The Cassette MP3 Player

1994 was twenty years ago. There are people eligible to vote who vaguely remember only one Bush presidency. You can have a conversation with someone born after the millennium, and they think a 3.5 inch disk is called a save icon. Starting to feel old? Don’t worry, all the trinkets of your youth have now become shells for MP3 players, the cassette tape included.

[Britt] is aware you can pick up one of these cassette tape MP3 players through the usual channels, but she wanted her build to be a little different. She’s using ar real, vintage cassette tape for starters, and from the outside, looks pretty much like any other cassette tape: there’s a thin strip of tape at the bottom, and the clear plastic window shows the tape is at the beginning of side A.

Outside appearances are just that; inside, there is a small, repurposed MP3 player, with tact switches wired up to the old buttons, actuated by moving the spools back and forth. Yes, you actually play, pause, rewind and fast forward by sticking a pencil in the spool and moving it back and forth. Amazing.

It’s a great build, and considering both cassette tapes and cheap MP3 players can be found in the trash these days, it’s something that should be hard to replicate.

34 thoughts on “The Cassette MP3 Player

  1. I imagine it would be pretty easy to build an MP3 player into one of these that would output to the magnetic head used in cd>cassette converters so that you could pop your MP3’s right into an old cassette player. That would be pretty awesome.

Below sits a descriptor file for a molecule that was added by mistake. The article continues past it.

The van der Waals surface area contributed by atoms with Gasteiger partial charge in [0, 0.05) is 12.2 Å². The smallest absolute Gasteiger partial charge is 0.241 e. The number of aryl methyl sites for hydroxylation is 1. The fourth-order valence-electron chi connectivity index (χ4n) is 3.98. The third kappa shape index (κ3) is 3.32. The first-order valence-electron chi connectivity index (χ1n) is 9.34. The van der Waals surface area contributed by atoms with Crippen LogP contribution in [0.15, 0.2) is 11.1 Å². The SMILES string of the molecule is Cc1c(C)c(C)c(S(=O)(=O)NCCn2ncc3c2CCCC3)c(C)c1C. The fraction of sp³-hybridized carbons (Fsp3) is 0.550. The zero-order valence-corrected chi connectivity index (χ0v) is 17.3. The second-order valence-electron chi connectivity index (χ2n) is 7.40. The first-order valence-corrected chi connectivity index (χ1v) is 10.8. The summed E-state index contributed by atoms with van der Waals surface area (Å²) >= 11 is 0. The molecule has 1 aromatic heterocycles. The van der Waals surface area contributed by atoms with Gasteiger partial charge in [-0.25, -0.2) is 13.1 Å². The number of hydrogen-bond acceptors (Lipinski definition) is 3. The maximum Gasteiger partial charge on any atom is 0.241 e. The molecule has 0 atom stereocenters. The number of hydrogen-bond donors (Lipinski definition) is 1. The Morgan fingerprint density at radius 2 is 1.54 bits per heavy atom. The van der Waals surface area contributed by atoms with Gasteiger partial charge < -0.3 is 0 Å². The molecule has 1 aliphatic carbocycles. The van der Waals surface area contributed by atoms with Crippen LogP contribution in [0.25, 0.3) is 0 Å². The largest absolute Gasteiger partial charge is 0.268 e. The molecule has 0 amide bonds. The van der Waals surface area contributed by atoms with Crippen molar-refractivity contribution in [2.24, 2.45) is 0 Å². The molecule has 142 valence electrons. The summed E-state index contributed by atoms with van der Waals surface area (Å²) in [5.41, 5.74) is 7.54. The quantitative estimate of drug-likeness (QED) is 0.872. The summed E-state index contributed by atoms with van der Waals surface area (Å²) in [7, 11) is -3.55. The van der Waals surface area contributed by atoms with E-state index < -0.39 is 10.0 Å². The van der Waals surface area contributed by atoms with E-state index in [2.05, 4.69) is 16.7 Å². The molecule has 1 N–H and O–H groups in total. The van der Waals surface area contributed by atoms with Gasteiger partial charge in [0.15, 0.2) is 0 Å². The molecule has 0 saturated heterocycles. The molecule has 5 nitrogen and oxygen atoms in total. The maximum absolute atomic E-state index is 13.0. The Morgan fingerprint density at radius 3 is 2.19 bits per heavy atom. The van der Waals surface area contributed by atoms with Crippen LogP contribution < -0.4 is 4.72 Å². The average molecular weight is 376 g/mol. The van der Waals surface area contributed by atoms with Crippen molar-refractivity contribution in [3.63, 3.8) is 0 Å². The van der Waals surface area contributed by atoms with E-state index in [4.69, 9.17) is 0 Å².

1. If you used one of those cassette sized “tape adapters” (the ones that actually go into a tape player, and plug into your phone/mp3 player), they already have the magnetic head in the right place. Just patch the mp3 player in and you are good to go.

      1. I like the hidden pencil control, if made to be insertable it would be great if the FF/RW buttons on the deck could operate it. I know building it is half the fun, but I figured this had to exist in some form. Here you get the remote and SD card slot for $13.

        This guy added Bluetooth:

    2. There was a guy who actually took one of those cassette adapters, and stuck a bluetooth audio adapter inside it. He managed to cram it, and it’s battery inside, and on the outside of the case was the small power switch and the micro-usb jack for charging the battery. So you could stick it inside your deck, and use it to play back music from your smart phone.

      I could sooo use one of those today; my truck is a 96 GMC (with only 70k miles on it, and completely paid for – so no complaints), and only has the stock deck in it, which has, you guessed it, a cassette tape deck and no audio-in jacks. So, to get music from my phone into it, I have an unsightly mess of cables and adapters hanging everywhere. Most of the time, I don’t even bother.

  2. How about sending the output to a magnetic head, positioned appropriately to play through a regular tape deck? Then Play, fast forward and rewind could be taken from motion of the spindles, and hitting reverse (i.e. braking the spindle to simulate the end of the tape, causing the deck to reverse the tape and play the other side) would change track :-)

    The perfect upgrade for an old car that you want to keep stock, but still enjoy your tunes in :-D

  3. Some years ago there were some cassette shaped MP3 players that could be used standalone or popped in just like a tape and would play the audio just as if it was a tape. Skipping tracks back and forth and other functions in that mode were done with the tape player’s controls.

    IIRC there were at least two manufacturers of them. The second model from one had an SD card slot instead of a fixed amount of memory.

  4. “He’s listening to a cassette tape.”
    “He’s not using a cassette player.”

    An MP3 player in a cassette kinds takes the stuffing out of the scene in “Starman”.